The main aim of the high‐level conference is to discuss and reflect upon the EU Global Strategy and related strategy processes against the background of the 2030 Agenda and to identify a concrete course of action, combining perspectives from foreign and security, development, climate, environment, migration and trade policies.
This workshop with Prof. Dr. Qui Ye discusses China’s international and domestic climate policies in the run-up to and aftermath of the 2015 Paris summit.
It aims to answer the question whether China has passed a “tipping point” in its committment to climate action, having played a crucial role in reaching the Paris Agreement. While China might achieve its target to peak CO2 emissions only by 2030, the countrie's investments in non-fossil fuel energy sources might already be a game changer.
The 52nd Munich Security Conference will take place from 12 to 14 February 2016. It will bring together heads of state and government, foreign and defense ministers, international and non-governmental organizations, as well as representatives of industry, media, academia, and civil society to discuss key security policy issues. Topics this year include the war in Syria, the refugee catastrophe and the crisis of the European security order.
The international year of 2015 saw an unparalleled degree of international decisions and norm creation. The summit outcomes of Paris and New York are major milestones in the international cooperation on solving the climate crisis, in addressing development patterns that undermine global and local environmental capacities, in fighting against poverty, hunger and inequalities.
The online course "Climate Change Diplomacy: Negotiating Effectively under the UNFCCC" aims at enhancing the participants' understanding of the global climate change policy framework. It includes modules on the science, causes and impacts of climate change, climate change mitigation and adaptation, the history of the policy making process and the UNFCCC framework, and the follow-up of COP21 and future climate agreements.
In his speech on climate change and national security on November 10, Secretary of State John Kerry said climate change is already a “threat multiplier,” and that worse is to be expected if climate change continues unchecked. But the relationship between the environment and violent conflict is complex and often indirect.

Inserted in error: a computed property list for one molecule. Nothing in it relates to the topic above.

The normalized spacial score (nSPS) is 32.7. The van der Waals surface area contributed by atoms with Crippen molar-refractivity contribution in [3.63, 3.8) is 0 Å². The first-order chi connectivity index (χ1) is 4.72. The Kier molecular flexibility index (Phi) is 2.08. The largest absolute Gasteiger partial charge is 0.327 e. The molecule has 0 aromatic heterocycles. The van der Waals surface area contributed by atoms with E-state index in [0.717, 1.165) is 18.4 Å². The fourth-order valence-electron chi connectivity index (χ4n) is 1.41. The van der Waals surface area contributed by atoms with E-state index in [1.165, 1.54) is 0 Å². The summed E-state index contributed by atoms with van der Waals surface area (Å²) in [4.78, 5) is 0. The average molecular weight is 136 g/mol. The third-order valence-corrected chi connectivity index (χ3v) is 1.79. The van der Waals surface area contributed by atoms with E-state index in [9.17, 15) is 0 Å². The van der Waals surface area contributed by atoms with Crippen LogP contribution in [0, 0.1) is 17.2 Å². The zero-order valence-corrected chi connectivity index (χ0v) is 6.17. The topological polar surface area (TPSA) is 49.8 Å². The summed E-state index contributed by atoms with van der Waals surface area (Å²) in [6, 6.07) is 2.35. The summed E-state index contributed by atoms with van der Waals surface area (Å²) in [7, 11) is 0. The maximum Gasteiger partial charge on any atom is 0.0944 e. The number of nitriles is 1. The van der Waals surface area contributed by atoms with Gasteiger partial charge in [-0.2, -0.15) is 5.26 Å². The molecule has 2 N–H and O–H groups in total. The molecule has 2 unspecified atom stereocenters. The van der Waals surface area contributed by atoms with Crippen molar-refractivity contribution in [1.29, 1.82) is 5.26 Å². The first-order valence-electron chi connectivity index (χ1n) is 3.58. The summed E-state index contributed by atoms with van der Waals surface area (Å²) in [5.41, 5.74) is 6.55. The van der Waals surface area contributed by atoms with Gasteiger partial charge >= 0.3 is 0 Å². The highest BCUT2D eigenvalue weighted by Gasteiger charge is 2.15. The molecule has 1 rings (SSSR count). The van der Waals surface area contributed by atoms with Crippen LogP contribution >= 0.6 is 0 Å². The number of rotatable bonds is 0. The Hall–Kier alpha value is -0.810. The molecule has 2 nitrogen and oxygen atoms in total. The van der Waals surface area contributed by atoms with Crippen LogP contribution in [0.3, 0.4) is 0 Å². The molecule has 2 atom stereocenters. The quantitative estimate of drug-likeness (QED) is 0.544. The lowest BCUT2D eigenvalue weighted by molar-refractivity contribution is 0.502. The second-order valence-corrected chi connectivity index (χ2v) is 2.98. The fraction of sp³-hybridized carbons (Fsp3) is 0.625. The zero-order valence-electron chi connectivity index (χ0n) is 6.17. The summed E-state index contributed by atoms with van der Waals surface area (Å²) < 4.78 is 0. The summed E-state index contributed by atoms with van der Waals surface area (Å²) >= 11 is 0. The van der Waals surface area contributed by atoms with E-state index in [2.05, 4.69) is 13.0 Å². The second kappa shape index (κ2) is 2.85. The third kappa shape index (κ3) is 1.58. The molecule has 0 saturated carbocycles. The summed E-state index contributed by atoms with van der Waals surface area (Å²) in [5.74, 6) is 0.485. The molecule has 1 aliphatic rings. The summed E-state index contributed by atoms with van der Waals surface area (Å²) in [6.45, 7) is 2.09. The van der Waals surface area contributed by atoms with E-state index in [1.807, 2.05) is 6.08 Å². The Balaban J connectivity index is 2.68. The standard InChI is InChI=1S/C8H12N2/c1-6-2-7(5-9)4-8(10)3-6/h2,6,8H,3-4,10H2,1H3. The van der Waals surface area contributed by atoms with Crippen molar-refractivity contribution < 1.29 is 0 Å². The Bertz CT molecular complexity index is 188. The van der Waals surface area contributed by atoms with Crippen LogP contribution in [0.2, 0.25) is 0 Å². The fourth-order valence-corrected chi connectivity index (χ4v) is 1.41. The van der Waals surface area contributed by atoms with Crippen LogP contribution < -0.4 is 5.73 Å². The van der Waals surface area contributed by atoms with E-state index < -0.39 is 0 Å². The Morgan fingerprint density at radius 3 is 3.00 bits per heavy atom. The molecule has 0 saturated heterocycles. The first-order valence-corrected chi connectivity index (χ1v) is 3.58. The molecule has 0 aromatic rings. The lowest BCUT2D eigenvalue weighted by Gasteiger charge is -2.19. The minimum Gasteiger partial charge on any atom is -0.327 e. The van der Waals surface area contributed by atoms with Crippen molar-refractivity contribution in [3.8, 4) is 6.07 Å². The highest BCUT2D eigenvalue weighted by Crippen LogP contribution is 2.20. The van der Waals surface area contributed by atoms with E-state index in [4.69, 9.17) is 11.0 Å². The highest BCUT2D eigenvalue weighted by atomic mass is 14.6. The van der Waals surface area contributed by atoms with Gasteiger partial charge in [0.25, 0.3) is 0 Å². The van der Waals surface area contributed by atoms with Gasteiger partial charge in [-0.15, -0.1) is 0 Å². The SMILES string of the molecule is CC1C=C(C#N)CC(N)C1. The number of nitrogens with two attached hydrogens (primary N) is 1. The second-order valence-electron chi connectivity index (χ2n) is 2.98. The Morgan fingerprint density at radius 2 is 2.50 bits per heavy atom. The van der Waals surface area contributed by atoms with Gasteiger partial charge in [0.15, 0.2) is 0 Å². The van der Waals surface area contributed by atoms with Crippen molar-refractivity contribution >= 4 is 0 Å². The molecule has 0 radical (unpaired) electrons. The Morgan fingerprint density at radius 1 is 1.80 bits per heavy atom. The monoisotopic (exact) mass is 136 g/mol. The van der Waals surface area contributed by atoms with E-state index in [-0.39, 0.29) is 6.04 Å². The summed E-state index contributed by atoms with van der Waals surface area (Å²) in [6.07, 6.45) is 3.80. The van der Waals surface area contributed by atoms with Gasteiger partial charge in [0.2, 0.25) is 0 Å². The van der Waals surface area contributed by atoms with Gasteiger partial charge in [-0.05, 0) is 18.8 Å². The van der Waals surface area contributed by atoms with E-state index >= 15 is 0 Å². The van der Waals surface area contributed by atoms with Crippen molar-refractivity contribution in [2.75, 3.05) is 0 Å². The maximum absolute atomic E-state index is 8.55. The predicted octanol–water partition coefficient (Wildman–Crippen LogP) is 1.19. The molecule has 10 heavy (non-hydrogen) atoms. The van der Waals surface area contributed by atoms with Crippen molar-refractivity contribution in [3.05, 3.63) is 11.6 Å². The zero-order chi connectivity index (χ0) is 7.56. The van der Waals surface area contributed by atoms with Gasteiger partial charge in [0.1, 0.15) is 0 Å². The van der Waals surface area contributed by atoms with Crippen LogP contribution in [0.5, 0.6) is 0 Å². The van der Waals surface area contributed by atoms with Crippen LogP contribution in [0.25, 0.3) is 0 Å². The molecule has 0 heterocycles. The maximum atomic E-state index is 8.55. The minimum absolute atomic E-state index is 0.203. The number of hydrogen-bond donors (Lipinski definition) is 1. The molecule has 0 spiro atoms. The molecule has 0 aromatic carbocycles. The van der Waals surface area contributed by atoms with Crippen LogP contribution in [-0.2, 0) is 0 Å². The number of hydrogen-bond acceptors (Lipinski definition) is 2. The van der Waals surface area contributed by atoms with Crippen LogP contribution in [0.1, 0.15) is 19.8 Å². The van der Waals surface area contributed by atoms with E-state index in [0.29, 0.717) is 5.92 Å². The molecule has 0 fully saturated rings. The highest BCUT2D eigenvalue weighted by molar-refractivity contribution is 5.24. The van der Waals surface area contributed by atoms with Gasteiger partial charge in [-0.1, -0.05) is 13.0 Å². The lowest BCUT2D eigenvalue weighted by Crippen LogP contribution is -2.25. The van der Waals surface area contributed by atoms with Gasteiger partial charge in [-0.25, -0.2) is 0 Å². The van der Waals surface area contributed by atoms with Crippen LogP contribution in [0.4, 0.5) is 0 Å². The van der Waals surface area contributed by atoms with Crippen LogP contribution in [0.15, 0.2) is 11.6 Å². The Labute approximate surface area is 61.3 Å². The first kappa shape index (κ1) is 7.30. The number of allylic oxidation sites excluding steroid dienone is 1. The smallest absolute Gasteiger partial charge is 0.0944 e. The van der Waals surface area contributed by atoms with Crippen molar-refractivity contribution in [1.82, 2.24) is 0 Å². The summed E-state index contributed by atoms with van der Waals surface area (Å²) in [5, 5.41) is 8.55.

The new global pact to fight climate change has the potential to be a global solidarity contract for the 21st century. This will occur if the demands to promote decarbonisation and strengthening of resilience are pursued equally, immediately and systematically during implementation.
The most important and anticipated climate change conference in years is finally underway. In some ways, as Bill McKibben and Andrew Revkin have pointed out, its success is relatively assured thanks to the number of major commitments countries have already made. But that doesn’t mean there’s nothing to see here.
Climate foreign policy needs to shift its focus towards catalyzing the climate economy, key to raising ambitions beyond Paris. Here is how and why.
Paris 2015: as climate advocate, this meant and means for me the upcoming World Climate Conference in December. And this hasn’t changed, even as a result of the horrific terror attacks last Friday in Paris. On the contrary, the outcomes of the approaching conference can make a major contribution to stomping out the breeding grounds for these kinds of attacks.
Acknowledging that climate change is a global threat to security in the 21st century, the Dutch government has convened an international conference on Planetary Security on 2-3 November 2015 in the Hague. The aim of the conference was to facilitate strategic exchange on existing foreign policy and security architecture.
In a commanding speech at Old Dominion University this week, Secretary Kerry announced a dramatic step toward integrating climate and security into U.S. foreign policy.
Announced at the 21st session of the Conference of the Parties (COP 21) to the UNFCCC, Climate Action 2016 will convene government, business and municipal leaders, civil society and academia to maintain momentum for multi-stakeholder climate implementation.
This conference is expected to lead to major progress in climate change adaptation, and fosters an exchange of innovative and practical ideas, experiences and insights among governments, businesses, researchers and civil society from around the world. The conference will examine and discuss the latest adaptation research, as well as have an Adaptation Practice Expo and Business Fair, which will include stands, matchmaking facilities and signing ceremonies, and showcase cutting edge adaptation projects.
How do you avoid that the urgent always takes priority over the important? In the coming decades, we may see climate change destabilizing conflict regions, fueling new conflicts, and undermining progress on development. Climate change is thus increasingly a global threat to security. The Foreign Ministers of France and Germany co-hosted a high-level discussion on September 30 during the United Nations General Assembly on how foreign policy can address these risks.